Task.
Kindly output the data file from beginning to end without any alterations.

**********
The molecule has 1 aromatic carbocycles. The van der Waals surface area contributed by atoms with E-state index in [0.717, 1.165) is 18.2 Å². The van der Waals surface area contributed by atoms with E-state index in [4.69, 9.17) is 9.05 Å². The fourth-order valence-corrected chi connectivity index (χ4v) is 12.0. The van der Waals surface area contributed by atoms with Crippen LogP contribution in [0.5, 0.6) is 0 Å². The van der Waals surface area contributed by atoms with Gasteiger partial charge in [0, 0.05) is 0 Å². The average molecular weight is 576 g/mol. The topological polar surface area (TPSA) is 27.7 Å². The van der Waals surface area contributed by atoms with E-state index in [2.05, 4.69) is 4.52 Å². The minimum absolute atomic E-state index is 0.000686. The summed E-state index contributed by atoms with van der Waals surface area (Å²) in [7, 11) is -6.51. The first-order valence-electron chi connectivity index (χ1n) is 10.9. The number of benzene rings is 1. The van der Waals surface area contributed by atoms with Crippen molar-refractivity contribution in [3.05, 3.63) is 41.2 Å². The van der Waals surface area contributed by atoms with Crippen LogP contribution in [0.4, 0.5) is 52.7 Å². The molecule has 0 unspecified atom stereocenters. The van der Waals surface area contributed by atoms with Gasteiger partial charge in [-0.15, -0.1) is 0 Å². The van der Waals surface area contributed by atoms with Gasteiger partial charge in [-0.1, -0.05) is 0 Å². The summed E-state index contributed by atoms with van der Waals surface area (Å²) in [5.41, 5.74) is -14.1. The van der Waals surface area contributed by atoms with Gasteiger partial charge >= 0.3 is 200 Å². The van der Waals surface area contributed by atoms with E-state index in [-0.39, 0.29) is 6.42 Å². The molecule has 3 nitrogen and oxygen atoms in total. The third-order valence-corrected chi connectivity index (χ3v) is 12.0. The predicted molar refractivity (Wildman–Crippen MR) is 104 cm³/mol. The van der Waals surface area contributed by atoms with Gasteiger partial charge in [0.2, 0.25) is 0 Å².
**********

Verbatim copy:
The molecule has 1 aromatic carbocycles. The van der Waals surface area contributed by atoms with E-state index in [0.717, 1.165) is 18.2 Å². The van der Waals surface area contributed by atoms with E-state index in [4.69, 9.17) is 9.05 Å². The fourth-order valence-corrected chi connectivity index (χ4v) is 12.0. The van der Waals surface area contributed by atoms with Crippen LogP contribution in [0.5, 0.6) is 0 Å². The van der Waals surface area contributed by atoms with Gasteiger partial charge in [0, 0.05) is 0 Å². The average molecular weight is 576 g/mol. The topological polar surface area (TPSA) is 27.7 Å². The van der Waals surface area contributed by atoms with E-state index in [2.05, 4.69) is 4.52 Å². The minimum absolute atomic E-state index is 0.000686. The summed E-state index contributed by atoms with van der Waals surface area (Å²) in [7, 11) is -6.51. The first-order valence-electron chi connectivity index (χ1n) is 10.9. The number of benzene rings is 1. The van der Waals surface area contributed by atoms with Crippen molar-refractivity contribution in [3.05, 3.63) is 41.2 Å². The van der Waals surface area contributed by atoms with Crippen LogP contribution in [0.4, 0.5) is 52.7 Å². The molecule has 0 unspecified atom stereocenters. The van der Waals surface area contributed by atoms with Gasteiger partial charge in [-0.15, -0.1) is 0 Å². The van der Waals surface area contributed by atoms with Gasteiger partial charge in [-0.1, -0.05) is 0 Å². The summed E-state index contributed by atoms with van der Waals surface area (Å²) in [5.41, 5.74) is -14.1. The van der Waals surface area contributed by atoms with Gasteiger partial charge >= 0.3 is 200 Å². The van der Waals surface area contributed by atoms with E-state index in [-0.39, 0.29) is 6.42 Å². The molecule has 3 nitrogen and oxygen atoms in total. The third-order valence-corrected chi connectivity index (χ3v) is 12.0. The predicted molar refractivity (Wildman–Crippen MR) is 104 cm³/mol. The van der Waals surface area contributed by atoms with Gasteiger partial charge in [0.2, 0.25) is 0 Å².